Stan Kenton Band Clinics

From Wikipedia, the free encyclopedia
Jump to: navigation, search

Stan Kenton Band Clinics were summer programs founded by Stan Kenton in 1959. Kenton conceived the idea out of concern that education of jazz and all its forms were not reaching teenagers who showed signs of interest in it. He strongly felt that the survival of jazz depended heavily on the ability of leaders and artists in jazz community to educate a younger generation.

Development of the Clinics[edit]

Dr. Gene Hall and Leon Breeden, both of North Texas State University, played a major role in helping Kenton develop the clinics.

The first clinic was in 1959, held at Indiana University under the auspices of the National Stage Band Camp. Struck by the serious responsibility and encouraged by his first camp, Kenton, in 1960, sent a trunk load of original big band scores culled from his library to North Texas for use as teaching aids. We definitely have a serious responsibility that must be dealt with.[1]

In 1961, two Kenton added two locations, one at Michigan State University and one at Southern Methodist University. Clinicians, Kenton included, received no salary, only room and board. In the beginning the Kenton Band would play dances and concerts in the nearby area each night of the clinic. By the late 60s the band members themselves became a more integral part of the day to day experience of the clinics.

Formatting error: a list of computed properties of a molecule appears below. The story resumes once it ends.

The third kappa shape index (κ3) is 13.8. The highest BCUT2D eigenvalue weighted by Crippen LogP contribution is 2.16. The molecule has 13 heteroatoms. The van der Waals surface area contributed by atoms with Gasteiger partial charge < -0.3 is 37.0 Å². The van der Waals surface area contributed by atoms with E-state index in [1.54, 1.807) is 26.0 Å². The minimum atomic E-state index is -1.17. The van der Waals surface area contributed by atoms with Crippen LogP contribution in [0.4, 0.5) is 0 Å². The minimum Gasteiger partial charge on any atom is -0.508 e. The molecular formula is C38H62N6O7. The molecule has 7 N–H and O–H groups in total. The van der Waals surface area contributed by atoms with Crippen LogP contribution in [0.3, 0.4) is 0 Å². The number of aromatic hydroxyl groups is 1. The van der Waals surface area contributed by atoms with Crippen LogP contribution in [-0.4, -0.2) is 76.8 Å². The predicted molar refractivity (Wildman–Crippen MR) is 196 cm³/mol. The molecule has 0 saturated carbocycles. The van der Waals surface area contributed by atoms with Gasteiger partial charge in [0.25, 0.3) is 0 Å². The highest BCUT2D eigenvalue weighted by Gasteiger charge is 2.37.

In 1967, Kenton separated his activities from the National Stage Band Camp, renaming it the Stan Kenton Band Clinics. The first clinics (the word camp was abandoned as being not academic enough) were held at University of Redlands and San Jose State University with faculty that included Henry Mancini, Shelly Manne, Pete Rugolo, Bill Holman, Bill Perkins and Bud Shank. In the 1970s Hank Levy, Ken Hanna, Lou Marini, Tom Ferguson and Dan Haerle were among the faculty.[2]

By 1975, Kenton was conducting over 100 clinics a year, as well as four week-long summer clinics on college campuses. At this time he was also distributing various educational materials and stage-band charts, as well as his own albums, with his Creative World company.[3]

Select Former Students[edit]

Clinicians[edit]

EARLY CLINICIANS

OTHER CLINICIANS

See also[edit]

Notes and references[edit]

  1. ^ Stan Kenton, International Musician (1960)
  2. ^ Terry Vosbeinm, liner notes from Horns Of Plenty, Volume 3, Tantara Records
  3. ^ Ed Decker, www.musicianguide.com

External links[edit]